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Nuclei spontaneously decay according to a certain decay rate. There are however different kinds of decay, alpha, beta, gamma... What causes then the nuclei, when they decay, to do so in one way of another? Is there a different decay rate for each kind of decay?

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It is conservation rules (mostly that of energy) that controls what decays are possible, and what channels are allowed (the strong interaction respected quark flavor, but the weak interaction does not). If the final state has higher energy than the initial state there can be no spontaneous process leading from one to the other.

The energy environment of a nucleus is a complicated place because it is affected by the strong nuclear force, electromagnetic forces and by the limits on state occupation imposed by Pauli exclusion. There are a lot of question already on the site about when various processes can proceed and related subjects

Your question about the case where a nucleus has multiple modes have different half-lives is tricky. The measured result is the same half-life for each mode, but we can ask "If we could magically block modes and study the isolated half-life of each mode, what would they be?" If you perform the (often approximate) calculation for that question you generally find different half-lives. The interesting part is the the branching fractions for each decay are related to ratios of the calculated "isolated" half-lives, so you are seeing the effect of the different probabilities when you look at the frequency of different decays.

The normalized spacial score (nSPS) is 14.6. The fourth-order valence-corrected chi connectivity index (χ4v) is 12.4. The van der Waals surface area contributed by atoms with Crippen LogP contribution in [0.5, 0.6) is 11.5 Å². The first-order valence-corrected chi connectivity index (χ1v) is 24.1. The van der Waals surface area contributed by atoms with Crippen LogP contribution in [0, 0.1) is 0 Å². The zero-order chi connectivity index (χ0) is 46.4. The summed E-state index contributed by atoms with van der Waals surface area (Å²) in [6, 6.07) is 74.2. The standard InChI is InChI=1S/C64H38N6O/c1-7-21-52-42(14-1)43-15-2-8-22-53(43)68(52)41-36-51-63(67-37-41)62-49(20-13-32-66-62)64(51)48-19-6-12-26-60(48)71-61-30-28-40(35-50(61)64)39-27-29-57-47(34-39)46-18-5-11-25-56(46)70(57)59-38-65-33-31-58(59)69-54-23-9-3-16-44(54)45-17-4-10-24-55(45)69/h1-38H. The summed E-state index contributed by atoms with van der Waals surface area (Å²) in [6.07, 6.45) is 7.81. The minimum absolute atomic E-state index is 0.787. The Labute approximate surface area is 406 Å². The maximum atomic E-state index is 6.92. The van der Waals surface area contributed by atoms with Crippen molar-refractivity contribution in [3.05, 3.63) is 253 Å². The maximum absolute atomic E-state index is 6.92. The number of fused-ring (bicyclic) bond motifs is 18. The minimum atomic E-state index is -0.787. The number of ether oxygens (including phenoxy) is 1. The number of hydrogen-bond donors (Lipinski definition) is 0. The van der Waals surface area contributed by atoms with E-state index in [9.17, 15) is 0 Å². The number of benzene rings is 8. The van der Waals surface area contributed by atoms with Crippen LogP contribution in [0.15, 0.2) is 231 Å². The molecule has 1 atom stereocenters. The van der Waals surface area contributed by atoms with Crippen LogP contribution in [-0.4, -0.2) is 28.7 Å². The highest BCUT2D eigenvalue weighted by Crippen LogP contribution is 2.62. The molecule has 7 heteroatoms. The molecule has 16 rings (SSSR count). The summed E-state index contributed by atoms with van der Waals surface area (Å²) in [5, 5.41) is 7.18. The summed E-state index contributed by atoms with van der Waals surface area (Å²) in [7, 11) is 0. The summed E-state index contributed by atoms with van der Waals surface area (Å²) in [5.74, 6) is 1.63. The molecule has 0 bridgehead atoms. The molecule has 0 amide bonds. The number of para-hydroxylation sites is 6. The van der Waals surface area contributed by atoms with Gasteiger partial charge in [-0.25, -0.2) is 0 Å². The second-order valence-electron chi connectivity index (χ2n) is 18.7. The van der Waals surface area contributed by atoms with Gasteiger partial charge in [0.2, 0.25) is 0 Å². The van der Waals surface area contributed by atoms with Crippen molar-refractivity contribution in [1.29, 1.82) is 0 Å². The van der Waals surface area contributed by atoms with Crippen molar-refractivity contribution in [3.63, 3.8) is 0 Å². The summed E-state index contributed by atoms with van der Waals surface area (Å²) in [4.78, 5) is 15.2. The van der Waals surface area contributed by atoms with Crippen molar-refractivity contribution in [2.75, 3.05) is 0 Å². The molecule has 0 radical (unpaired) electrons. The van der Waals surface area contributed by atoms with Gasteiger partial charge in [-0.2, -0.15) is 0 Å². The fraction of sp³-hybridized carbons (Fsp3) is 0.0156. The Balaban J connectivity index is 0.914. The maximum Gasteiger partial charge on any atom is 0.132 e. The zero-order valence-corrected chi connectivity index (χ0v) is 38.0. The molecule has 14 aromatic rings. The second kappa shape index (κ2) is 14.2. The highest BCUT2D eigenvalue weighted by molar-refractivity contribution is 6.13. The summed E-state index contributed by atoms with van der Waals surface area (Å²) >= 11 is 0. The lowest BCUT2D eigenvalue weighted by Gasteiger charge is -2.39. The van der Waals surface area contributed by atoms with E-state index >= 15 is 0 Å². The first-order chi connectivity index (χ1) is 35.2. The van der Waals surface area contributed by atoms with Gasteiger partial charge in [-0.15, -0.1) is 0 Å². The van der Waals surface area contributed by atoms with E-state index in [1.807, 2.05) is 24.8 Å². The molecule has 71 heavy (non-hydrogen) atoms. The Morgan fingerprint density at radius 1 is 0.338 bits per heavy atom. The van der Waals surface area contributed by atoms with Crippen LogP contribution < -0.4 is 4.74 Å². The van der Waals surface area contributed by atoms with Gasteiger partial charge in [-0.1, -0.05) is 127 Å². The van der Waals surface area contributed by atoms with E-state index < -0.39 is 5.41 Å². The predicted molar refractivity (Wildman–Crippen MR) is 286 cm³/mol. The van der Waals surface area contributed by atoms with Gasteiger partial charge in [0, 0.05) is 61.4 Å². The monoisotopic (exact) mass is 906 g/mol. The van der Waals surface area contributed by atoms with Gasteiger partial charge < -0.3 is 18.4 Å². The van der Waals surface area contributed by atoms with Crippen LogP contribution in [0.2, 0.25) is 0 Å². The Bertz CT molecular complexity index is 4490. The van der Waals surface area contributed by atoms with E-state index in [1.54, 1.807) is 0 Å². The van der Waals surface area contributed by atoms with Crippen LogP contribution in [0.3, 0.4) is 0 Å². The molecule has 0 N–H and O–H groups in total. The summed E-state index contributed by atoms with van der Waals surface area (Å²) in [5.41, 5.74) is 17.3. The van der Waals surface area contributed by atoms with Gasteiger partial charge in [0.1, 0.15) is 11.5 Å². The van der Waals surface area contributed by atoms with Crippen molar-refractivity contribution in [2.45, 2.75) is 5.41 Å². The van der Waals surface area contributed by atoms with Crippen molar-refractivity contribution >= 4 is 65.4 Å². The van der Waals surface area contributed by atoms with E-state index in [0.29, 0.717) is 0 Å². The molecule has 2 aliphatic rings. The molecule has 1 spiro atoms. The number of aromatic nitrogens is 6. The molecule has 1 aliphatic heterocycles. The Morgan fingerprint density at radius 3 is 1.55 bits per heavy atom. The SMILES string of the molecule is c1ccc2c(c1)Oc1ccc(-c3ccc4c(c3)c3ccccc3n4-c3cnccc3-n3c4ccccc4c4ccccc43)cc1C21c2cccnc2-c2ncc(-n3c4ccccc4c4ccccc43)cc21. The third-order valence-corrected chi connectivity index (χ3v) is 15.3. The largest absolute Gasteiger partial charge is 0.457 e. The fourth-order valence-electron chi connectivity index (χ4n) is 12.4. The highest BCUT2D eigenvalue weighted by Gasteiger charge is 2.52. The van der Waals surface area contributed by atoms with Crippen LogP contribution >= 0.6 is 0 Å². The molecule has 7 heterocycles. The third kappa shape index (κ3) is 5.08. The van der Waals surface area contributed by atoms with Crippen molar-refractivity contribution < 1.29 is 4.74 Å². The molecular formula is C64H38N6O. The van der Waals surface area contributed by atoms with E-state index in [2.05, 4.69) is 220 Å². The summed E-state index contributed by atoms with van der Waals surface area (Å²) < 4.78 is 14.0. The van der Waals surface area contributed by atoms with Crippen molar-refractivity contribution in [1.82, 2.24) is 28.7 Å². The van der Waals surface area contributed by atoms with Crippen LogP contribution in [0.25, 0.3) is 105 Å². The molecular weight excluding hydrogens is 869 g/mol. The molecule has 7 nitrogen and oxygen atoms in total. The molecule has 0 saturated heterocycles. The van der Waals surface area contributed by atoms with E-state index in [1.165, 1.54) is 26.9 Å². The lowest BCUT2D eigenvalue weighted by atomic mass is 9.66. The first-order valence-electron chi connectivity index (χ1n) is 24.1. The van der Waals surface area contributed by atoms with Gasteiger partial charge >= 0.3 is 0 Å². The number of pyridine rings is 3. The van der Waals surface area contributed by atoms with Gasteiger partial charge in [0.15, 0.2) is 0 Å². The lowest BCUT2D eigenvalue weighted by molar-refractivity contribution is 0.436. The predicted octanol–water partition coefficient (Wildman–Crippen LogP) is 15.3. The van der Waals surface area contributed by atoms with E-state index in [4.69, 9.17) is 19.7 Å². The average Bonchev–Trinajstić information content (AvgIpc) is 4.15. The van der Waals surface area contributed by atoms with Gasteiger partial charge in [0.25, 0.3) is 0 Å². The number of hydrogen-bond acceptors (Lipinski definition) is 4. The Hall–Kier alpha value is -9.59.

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Thank you, perfectly explained. However I don't think I understood the final part.Do you mean that the decay rates influence one another? – carllacan Jan 19 '14 at 16:15

There is a different decay rate for each kind of decay. There is no specific "cause" for one decay versus the other. That is, given one nuclei, it is indeterminate what it will decay into after some given amount of time. However, we can determine the probabilities of what it will decay into. This is calculated using Quantum Field Theory.

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I see. Which characteristics of the isotopes determine then (through Quantum Field Theory calculations) which decays are "available" for a specific nucleus? – carllacan Jan 19 '14 at 16:18
Refer to dmckee's answer above – mcFreid Jan 19 '14 at 16:53

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